Monday, November 26, 2012


David Schenker

Middle East Quarterly

Fall 2012

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Not only is discussion of settlement of the Palestinian refugees currently within the Lebanese borders taboo, since 1990 it has also been unconstitutional.


"In all but name, Lebanon today is a non-country," wrote the Lebanese historian Kamal Salibi in 1989. A weak state racked with sectarian and political divisions, there is little on which Lebanese people can agree. One rare issue on which they seemed to have formed an enduring consensus, however, is that of the Palestinians.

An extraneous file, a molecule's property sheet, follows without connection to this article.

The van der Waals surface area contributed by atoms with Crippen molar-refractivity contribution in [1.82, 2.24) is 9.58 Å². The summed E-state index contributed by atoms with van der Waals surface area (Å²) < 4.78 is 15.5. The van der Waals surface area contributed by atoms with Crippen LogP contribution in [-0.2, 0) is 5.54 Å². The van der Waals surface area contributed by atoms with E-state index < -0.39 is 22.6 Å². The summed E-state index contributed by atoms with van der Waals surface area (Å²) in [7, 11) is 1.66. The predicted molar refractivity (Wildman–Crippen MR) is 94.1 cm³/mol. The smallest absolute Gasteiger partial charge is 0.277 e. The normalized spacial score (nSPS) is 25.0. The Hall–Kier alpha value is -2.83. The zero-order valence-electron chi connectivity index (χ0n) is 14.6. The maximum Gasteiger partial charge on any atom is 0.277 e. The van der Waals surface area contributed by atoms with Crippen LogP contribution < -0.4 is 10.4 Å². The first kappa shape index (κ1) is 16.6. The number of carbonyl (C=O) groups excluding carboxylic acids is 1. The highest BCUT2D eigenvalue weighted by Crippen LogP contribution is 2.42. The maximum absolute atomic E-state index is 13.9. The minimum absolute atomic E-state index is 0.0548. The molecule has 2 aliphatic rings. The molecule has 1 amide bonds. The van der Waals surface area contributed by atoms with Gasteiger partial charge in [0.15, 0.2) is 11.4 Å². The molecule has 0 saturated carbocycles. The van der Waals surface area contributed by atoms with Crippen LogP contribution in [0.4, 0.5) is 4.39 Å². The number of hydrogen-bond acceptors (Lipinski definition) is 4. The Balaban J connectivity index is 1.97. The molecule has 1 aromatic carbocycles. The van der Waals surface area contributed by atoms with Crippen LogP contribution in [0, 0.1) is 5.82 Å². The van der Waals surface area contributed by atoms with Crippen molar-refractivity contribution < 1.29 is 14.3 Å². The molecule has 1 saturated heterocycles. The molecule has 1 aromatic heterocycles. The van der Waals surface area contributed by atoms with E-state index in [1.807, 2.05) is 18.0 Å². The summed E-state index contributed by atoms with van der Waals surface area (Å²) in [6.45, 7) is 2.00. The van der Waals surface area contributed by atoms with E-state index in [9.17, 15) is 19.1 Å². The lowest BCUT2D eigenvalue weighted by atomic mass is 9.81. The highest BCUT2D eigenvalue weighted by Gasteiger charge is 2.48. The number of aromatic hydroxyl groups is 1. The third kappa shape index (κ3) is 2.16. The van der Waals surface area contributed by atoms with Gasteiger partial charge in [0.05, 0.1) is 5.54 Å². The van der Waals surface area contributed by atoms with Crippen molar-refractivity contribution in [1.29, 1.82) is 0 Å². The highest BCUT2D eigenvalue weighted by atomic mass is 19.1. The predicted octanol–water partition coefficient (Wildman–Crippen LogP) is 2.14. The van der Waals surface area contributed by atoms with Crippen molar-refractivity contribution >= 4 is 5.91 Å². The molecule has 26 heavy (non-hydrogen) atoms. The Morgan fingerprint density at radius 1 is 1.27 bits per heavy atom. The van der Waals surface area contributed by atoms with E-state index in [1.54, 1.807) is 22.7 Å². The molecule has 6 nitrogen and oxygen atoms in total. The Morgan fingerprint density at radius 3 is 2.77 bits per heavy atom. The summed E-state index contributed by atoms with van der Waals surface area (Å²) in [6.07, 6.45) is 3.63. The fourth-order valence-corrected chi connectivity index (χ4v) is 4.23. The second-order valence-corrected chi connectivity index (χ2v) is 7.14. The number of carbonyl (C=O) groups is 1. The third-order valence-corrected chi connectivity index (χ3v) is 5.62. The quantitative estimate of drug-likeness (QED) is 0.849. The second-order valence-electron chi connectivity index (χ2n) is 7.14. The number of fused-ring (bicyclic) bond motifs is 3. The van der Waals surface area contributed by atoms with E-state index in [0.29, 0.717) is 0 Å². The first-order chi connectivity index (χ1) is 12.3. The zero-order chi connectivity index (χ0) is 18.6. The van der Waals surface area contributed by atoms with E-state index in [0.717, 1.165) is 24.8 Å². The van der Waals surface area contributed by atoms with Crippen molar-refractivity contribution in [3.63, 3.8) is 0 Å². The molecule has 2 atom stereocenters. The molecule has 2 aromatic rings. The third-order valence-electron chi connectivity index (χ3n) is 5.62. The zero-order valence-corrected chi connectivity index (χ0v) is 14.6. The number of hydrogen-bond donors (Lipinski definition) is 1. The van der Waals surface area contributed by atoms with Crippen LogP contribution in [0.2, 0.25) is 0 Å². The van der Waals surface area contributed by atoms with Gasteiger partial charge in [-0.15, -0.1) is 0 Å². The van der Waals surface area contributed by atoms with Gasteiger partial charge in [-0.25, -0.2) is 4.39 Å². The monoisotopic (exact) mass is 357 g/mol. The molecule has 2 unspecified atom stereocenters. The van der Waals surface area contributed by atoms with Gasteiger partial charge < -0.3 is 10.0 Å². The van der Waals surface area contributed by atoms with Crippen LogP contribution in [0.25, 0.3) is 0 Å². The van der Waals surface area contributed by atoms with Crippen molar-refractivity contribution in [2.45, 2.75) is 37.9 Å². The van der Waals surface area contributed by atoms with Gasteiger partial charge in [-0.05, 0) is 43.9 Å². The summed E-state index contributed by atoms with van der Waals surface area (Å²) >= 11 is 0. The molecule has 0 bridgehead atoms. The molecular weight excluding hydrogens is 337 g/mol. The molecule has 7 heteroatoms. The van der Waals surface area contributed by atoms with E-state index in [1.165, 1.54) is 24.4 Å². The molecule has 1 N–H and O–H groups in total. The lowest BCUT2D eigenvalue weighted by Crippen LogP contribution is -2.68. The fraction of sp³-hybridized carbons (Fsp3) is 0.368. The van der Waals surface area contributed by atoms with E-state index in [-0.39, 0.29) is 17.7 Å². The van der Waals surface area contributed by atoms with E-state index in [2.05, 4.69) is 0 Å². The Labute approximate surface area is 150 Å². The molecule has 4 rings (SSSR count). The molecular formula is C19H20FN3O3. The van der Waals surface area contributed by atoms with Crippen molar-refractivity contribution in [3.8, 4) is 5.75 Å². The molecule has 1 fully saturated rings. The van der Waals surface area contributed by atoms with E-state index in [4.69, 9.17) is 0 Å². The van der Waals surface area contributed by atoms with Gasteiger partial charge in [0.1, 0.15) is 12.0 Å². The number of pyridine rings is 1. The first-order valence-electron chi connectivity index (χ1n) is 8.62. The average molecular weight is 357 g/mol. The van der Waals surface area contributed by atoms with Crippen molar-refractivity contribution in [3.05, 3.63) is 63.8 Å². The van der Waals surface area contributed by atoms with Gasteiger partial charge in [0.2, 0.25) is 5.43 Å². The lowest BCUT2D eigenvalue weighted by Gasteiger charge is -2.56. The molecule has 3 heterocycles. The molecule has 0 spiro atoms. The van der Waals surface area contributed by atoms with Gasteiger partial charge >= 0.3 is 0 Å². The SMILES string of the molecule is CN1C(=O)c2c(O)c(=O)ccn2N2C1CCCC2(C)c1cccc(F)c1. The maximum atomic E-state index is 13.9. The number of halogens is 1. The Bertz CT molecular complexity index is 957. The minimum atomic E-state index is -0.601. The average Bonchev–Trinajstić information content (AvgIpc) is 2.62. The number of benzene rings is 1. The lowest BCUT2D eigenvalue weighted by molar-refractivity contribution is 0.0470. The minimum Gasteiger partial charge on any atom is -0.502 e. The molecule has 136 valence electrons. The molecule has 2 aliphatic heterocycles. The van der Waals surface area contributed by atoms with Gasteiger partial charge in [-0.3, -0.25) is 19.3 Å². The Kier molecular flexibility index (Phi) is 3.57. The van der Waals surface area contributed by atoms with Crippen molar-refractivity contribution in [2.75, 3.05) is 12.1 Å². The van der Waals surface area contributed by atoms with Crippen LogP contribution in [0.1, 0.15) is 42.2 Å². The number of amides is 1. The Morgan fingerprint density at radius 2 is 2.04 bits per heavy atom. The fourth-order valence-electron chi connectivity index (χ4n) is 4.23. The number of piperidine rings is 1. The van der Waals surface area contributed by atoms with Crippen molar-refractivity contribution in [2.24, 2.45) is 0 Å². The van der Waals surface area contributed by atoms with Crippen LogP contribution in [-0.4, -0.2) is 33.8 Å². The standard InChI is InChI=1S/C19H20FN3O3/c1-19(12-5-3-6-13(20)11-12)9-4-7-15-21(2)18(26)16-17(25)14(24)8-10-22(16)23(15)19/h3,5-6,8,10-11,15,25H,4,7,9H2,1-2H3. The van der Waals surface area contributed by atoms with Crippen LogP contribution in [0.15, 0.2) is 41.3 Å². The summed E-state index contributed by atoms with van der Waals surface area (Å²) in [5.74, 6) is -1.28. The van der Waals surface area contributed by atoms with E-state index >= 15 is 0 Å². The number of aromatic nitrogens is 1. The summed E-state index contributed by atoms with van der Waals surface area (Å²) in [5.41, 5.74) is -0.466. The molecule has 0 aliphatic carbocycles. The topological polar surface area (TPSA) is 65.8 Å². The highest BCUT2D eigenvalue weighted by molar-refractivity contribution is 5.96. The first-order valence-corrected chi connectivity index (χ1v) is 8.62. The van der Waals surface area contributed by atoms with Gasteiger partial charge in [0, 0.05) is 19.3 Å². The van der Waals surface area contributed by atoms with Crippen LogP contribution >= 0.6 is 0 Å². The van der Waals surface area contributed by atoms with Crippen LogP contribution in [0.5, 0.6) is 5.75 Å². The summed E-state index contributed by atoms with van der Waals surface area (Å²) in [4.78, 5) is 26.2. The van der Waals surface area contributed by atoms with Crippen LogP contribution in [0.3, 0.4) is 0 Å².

While Sunnis, Shiites, Christians, and Druze alike condemn Israel and support the "liberation" of Palestine with alacrity, few of them have historically supported expanding rights and improving the dire conditions of the estimated 400,000 Palestinian refugees within Lebanese borders. Not only is discussion of tawtin -- or settlement -- of these refugees in Lebanon a taboo, since 1990, it has also been unconstitutional. As one Palestinian wryly noted, the Lebanese "are all with Palestine, but against the Palestinians."...


David Schenker is the Aufzien fellow and director of the Program on Arab Politics at The Washington Institute.


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